Our second judgement is personal development. It’s about what the school does for children’s broader development. It’s about the school playing their part – along with parents and others – in children learning to be good citizens, confident and resilient, able to take on the challenges of the future. I should say, with personal development, that we’re not attempting to judge the outcome. We’re looking at what schools are putting in to it and how they’re approaching it– Amanda Spielman

‘We have no metrics in school for the whole person…’

Sinek makes a great point about the absence of a metric to recognise and indeed celebrate the progress pupils make in their personal development. Best practice for this comes from our Early Years Foundation Stage, in my opinion. EYFS track both academic and personal development concurrently and offer each equitable weighting. ‘The Characteristics of Effective Learning’ are in essence this very metric. There are many things KS1 and KS2 can lend from the EYFS and this ‘metric’ is certainly one of them. I think the challenge here is measuring this over time and tracking this development as we would a child’s development in Mathematics or Science. Unlike quantitative metrics- percentage of pupils meeting the standard in Reading- this is far more subjective and qualitative by nature. How do we go about doing this in a way that gives us ‘data’ in terms of assessment for learning and not just for the sake of creating ‘data’ to justify it’s presence in our curriculums?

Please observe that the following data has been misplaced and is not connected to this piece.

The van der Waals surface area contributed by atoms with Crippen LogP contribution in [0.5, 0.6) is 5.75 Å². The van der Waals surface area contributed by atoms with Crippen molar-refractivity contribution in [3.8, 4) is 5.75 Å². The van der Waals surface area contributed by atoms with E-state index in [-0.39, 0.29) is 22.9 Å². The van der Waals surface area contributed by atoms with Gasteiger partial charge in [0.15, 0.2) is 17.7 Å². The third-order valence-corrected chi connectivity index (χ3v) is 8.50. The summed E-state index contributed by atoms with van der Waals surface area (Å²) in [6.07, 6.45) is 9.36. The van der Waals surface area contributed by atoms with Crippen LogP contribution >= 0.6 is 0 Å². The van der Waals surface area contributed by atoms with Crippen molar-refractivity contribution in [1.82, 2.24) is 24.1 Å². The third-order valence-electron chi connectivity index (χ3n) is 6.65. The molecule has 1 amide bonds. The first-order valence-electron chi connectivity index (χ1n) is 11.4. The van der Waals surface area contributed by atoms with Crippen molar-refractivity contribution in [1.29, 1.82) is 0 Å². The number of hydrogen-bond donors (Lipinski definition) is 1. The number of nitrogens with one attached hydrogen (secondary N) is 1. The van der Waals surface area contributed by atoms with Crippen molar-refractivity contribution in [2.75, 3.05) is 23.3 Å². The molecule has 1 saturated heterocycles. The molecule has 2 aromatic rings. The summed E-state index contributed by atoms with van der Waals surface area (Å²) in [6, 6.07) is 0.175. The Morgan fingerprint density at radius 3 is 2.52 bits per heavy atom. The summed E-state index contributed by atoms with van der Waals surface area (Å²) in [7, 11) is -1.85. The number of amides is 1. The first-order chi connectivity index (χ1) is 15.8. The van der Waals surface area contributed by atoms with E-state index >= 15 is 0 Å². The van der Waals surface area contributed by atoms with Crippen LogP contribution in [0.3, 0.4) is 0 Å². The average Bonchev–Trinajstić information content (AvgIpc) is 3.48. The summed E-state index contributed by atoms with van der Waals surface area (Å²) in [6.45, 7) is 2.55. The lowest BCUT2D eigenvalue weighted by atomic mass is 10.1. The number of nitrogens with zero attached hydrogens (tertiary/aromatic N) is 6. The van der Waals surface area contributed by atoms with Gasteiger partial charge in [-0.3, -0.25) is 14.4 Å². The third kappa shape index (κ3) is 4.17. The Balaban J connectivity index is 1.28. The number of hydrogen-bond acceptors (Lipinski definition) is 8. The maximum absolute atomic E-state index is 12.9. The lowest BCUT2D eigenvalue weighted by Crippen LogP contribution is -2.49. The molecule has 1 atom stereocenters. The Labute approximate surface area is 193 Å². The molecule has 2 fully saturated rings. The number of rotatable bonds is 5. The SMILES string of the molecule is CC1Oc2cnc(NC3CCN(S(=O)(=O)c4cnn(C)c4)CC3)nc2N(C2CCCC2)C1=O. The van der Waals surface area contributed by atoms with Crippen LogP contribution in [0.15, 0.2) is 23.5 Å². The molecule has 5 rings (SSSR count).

‘Leaders are responsible for the people that are responsible for the results. Administration serves the teachers and teachers serve the students…’

This is a crucial point from Sinek and has possibly never been more pertinent in our primary schools. Teacher retention is a critical issue and amidst this crisis we are still grappling with the challenges of serving the pupils we teach to the highest possible standards. Sinek remarks that when leaders are asked what the most important thing is they respond with ‘the pupils’ and rightly so but I think there’s definitely something to be said for nurturing and supporting our teachers as much as we do our pupils and putting both at the forefront of our schools. This can be on many different levels. For example, giving teachers a sense of agency and involvement in their craft and the curriculum they deliver, all the way down to the small things- providing teachers with the necessary flexibility to strike a good work-life balance. Staff wellbeing has never been more important and if we are to expect great, high-quality teaching from our teachers we need to as leaders, serve them respectfully and compassionately. The move away from ‘teaching to the test’ is certainly a step in the right direction and acts as the perfect opportunity for leaders to reflect on why their teachers got into the profession in the first place and how to preserve that ‘good stuff’ without it being shrouded by other factors.

I would highly recommend giving Sinek’s video a watch (link above) because it really does act as an important reminder about establishing and sustaining a real and authentic sense of purpose in the work we do. If we can somehow remind ourselves of this purpose at every turn, I’d like to think we could make our schools even better and face our challenges as educators with a renewed sense of resilience and optimism.